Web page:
This is a very serious question. What is causing such a dramatic increase in anxiety, depression and emotional meltdowns among students of all ages in our schools? Social and emotional development challenges and children who can't adjust to routines and structure was the primary discussion at a family Easter gathering yesterday. I felt sad for the parents and even sadder for the kids. What is society doing right/wrong and what things need to change in the schools? Please do not let this string evolve into a political blame game or bullying of any group or population. My heart just broke for family members as I listened to the dinner conversation. After reading and research now, it seems that psychological problems are a nationwide epidemic.
Funny this should come up. Just the other day I was having a conversation with my 10 year old grandson, who said "Gramps, you're the only one in this whole family I'm afraid of." It sounds awful, but I know exactly what he meant. He knows that there is a line he is not allowed to cross, and that if he does there will be consequences, and I have to say - the only thing that kept me in line when I was a kid was that I knew if I screwed up, I was going to have to deal with my Dad, and that was a prospect that was unthinkable.
Another point I'll make is that the question is framed in such a way which assumes that school isn't the source of the problem and also that it should be the source of the solution.
Need more programs in melrose for divorced parents. Fathers are not taking part in children's life. Dead beat dads. More programs should be set up for emotional issues it causes the family. Schools hide this topic.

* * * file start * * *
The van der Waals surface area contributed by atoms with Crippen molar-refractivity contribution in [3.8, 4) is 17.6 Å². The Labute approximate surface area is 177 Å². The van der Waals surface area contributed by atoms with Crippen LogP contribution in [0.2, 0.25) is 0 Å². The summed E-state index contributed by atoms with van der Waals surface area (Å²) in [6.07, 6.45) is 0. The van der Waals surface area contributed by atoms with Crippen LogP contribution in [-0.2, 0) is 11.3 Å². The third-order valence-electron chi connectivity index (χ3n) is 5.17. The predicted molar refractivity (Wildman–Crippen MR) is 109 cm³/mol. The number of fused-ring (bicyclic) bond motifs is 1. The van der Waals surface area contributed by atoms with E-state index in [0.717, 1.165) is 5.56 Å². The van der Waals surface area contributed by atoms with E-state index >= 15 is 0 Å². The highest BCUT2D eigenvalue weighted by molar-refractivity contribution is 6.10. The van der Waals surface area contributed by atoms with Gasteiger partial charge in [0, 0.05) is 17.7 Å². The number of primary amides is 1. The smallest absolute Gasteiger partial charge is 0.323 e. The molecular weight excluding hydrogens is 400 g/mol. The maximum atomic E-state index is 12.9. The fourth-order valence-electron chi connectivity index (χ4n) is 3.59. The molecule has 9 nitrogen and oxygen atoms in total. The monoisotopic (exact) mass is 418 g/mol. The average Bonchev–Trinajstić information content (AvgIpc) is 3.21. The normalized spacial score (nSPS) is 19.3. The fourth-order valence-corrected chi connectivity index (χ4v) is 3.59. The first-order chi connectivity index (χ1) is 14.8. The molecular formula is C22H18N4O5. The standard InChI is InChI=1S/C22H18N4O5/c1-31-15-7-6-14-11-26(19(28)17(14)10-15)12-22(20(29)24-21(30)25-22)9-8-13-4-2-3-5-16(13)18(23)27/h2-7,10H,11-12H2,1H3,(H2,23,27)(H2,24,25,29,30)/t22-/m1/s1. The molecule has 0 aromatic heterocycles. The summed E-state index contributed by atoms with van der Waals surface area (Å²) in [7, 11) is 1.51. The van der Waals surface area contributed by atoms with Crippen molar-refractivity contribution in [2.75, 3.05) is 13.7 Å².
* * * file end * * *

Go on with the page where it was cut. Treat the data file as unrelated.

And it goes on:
I do not believe this is a school-specific problem to be solved only by the schools, but the fact is that if the schools don't find some way to deal with the increased numbers of kids who are showing up unable to learn and mentally manage a school day, they can't teach anyone. These kids dictate the day, in many cases. I have been a public school teacher for around 25 years now. I believe that one of the school-based reasons that created these issues came out of the increased academic demands that came into play with standards-based education- and by that, I mean how every district in the state now needs to be teaching the same things at the same time to be ready for the standardized testing, despite the fact that districts have their own unique characteristics, cultures, and issues. So, for example, when I started teaching, most kindergarten students started the year unable to read. Many of them ended the year unable to read. Reading was taught in first grade, and that was the year you were expected to start learning to read. There was no worry or concern about kindergarten students not reading. Kindergarten was spent teaching pre-reading skills, social skills, listening skills, like how to sit, look at the person who is talking, respond to them. There were imaginative play areas in every class. Kids were given many opportunities to interact, deal with conflict, compromise. Kids were taught how to ask questions, how to respond to peers and teachers, how to manage time. Kindergarten was where you learned how to "do" school. Now, the expectation is completely different. Kids who start kindergarten without knowing hard to read (for example) are seen as ones to watch. By midyear, if they are not reading, we are putting them in reading recovery programs. They learn pretty quickly, "Wow, I am so bad at this reading thing that I have to be sent out of the class every day so the reading teacher can fix me." Teachers are forced to teach kids who are not developmentally or emotionally ready all sorts of skills, because the standards-based curriculum demands it. There has been a steady decline in kindergarten teachers being able to "teach school"- to take time to help kids develop the skills needed to be able to learn. Of course, this is one example, and one small part of the problem. There are many other examples of how the universal standards have sucked the life out of teaching the whole kid, but this is one.